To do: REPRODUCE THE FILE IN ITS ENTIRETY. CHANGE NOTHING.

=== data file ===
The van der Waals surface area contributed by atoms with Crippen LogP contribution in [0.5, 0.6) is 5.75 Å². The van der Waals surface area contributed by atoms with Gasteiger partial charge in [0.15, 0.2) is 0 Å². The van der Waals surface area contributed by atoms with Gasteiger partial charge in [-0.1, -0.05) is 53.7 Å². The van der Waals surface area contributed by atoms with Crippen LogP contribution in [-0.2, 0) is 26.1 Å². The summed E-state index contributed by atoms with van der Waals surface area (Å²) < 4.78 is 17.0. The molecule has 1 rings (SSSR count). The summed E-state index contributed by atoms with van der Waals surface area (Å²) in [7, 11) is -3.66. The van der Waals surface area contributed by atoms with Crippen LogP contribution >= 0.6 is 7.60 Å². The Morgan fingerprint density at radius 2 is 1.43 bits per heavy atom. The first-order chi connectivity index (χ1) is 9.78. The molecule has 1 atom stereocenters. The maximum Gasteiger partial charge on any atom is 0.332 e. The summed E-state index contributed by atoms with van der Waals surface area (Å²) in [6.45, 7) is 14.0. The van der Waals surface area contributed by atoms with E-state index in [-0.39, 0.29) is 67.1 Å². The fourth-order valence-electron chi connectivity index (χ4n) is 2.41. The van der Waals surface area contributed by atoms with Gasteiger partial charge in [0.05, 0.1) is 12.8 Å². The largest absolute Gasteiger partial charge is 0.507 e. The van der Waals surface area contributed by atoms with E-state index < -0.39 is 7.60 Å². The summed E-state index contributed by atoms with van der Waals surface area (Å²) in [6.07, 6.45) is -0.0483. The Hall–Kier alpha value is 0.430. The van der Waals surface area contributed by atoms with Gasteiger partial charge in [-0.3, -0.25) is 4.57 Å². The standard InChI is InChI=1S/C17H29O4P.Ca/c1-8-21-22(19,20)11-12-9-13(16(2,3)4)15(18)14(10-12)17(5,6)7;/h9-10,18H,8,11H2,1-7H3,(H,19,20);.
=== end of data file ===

The van der Waals surface area contributed by atoms with Crippen LogP contribution in [0.5, 0.6) is 5.75 Å². The van der Waals surface area contributed by atoms with Gasteiger partial charge in [0.15, 0.2) is 0 Å². The van der Waals surface area contributed by atoms with Gasteiger partial charge in [-0.1, -0.05) is 53.7 Å². The van der Waals surface area contributed by atoms with Crippen LogP contribution in [-0.2, 0) is 26.1 Å². The summed E-state index contributed by atoms with van der Waals surface area (Å²) < 4.78 is 17.0. The molecule has 1 rings (SSSR count). The summed E-state index contributed by atoms with van der Waals surface area (Å²) in [7, 11) is -3.66. The van der Waals surface area contributed by atoms with Crippen LogP contribution >= 0.6 is 7.60 Å². The Morgan fingerprint density at radius 2 is 1.43 bits per heavy atom. The first-order chi connectivity index (χ1) is 9.78. The molecule has 1 atom stereocenters. The maximum Gasteiger partial charge on any atom is 0.332 e. The summed E-state index contributed by atoms with van der Waals surface area (Å²) in [6.45, 7) is 14.0. The van der Waals surface area contributed by atoms with E-state index in [-0.39, 0.29) is 67.1 Å². The fourth-order valence-electron chi connectivity index (χ4n) is 2.41. The van der Waals surface area contributed by atoms with Gasteiger partial charge in [0.05, 0.1) is 12.8 Å². The largest absolute Gasteiger partial charge is 0.507 e. The van der Waals surface area contributed by atoms with E-state index < -0.39 is 7.60 Å². The summed E-state index contributed by atoms with van der Waals surface area (Å²) in [6.07, 6.45) is -0.0483. The Hall–Kier alpha value is 0.430. The van der Waals surface area contributed by atoms with Gasteiger partial charge in [-0.3, -0.25) is 4.57 Å². The standard InChI is InChI=1S/C17H29O4P.Ca/c1-8-21-22(19,20)11-12-9-13(16(2,3)4)15(18)14(10-12)17(5,6)7;/h9-10,18H,8,11H2,1-7H3,(H,19,20);.